The data referring the vaults of Mallorca should be analysed considering the above mentioned facts. Another set of assumptions refer to probable tracing techniques: we will expect the ribs as circle segments –being traced on the floor– to obtain the form of the centres and the templates of the stones. Probably, these arches would spring with a vertical tangent. Perhaps, the particular form of the ribs would be similar (terzo acuto, quinto acuto, etc.). If the surveyor wants to investigate the probable “original” geometry, he would also try several possible geometrical patterns.

As the vaults have deformed and are actually distorted, the surveyor needs to know something about the mechanics of the cracking of masonry arches, where the “hinges” could appear, etc. The analysis involves, then, some knowledge of medieval construction and the theory of masonry structures.

The last step would be to study the geometry of the masonry webs between the ribs. This aspect has been rarely studied. Now, with a dense cloud of measured points, the surveyor may try again reasonable hypothesis, which may or may not be contrasted with physical evidence; in any case, all these assumptions depend on probable erection techniques. It may be that the geometry of the webs was defined by slender wooden beams between the ribs: an analysis of the curvatures of the surface of intrados would reveal in this case a consistent pattern of points of zero Gaussian curvature.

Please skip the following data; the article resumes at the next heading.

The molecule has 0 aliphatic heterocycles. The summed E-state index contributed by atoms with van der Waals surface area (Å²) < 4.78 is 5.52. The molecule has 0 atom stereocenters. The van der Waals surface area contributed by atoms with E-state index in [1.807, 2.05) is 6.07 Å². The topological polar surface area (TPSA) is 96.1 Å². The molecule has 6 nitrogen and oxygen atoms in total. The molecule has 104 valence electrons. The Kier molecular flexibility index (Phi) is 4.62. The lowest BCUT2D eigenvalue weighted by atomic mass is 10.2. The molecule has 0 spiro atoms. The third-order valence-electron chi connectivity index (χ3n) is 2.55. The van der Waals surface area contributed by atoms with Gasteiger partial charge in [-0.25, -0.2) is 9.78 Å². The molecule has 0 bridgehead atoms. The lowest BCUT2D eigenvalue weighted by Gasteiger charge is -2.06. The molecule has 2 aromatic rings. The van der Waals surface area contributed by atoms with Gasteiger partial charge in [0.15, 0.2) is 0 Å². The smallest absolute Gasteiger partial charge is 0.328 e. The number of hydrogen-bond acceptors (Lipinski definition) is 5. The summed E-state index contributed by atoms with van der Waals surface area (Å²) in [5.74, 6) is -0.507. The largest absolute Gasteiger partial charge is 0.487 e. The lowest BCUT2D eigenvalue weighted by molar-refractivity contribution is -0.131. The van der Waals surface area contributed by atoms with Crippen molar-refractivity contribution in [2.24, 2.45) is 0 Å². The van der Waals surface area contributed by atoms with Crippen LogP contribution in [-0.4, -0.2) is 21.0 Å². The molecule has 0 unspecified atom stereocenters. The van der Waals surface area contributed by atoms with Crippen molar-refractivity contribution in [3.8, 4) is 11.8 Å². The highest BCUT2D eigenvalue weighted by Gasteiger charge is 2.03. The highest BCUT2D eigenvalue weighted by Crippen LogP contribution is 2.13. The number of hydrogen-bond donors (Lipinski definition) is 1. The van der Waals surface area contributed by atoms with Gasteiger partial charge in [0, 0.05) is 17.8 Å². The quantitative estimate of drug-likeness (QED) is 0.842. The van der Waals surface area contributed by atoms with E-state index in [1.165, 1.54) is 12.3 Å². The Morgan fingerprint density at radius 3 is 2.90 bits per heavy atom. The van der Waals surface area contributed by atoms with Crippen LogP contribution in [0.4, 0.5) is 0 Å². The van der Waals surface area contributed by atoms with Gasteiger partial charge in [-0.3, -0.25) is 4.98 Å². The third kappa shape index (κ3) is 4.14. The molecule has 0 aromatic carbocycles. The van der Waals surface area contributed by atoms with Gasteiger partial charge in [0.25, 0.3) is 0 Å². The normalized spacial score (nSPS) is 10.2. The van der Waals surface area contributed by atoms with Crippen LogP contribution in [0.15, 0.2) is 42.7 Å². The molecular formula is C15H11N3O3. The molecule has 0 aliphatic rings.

Our work would present the constructive analysis of Mallorca’s vaults trying to give a probable explanation of the original geometry taking into consideration the above mentioned aspects.


Comparison of Digital Documentation Methodologies of Neo-gothic Vaulting System : A Case Study of Dominican Church, Ghent, Belgium

Weiyi Pei – KU Leuven

Lui Tam – KU Leuven

While recording and analysing intricate historic vaulting systems are made more convenient due to the advancement of digital technologies nowadays, some characteristics referring to the specific 3-dimensional composition of vaults remain challenges to tackle. How to select the right tools becomes a critical issue to improve the efficiency and accuracy of the documentation. This paper intends to discuss this issue by assessing and comparing different documentation methodologies based on first-hand field work experience.

The subject of study is the Dominican Church in Ghent, Belgium, a Neo-gothic edifice built in 1854. The listed building is mainly constructed of brick, stone and timber. It has suffered from various degrees of moisture related damages, including several key areas on the timber-framed plaster vault ceiling. A proper documentation of the current condition is critical for establishing the intervention plan for its conservation.

Three methodologies were employed to capture the vaulting system of the church, namely total station documentation, 3D laser scanning and photogrammetry. Each method was put into practice and then evaluated based on efficiency, accuracy, and output format.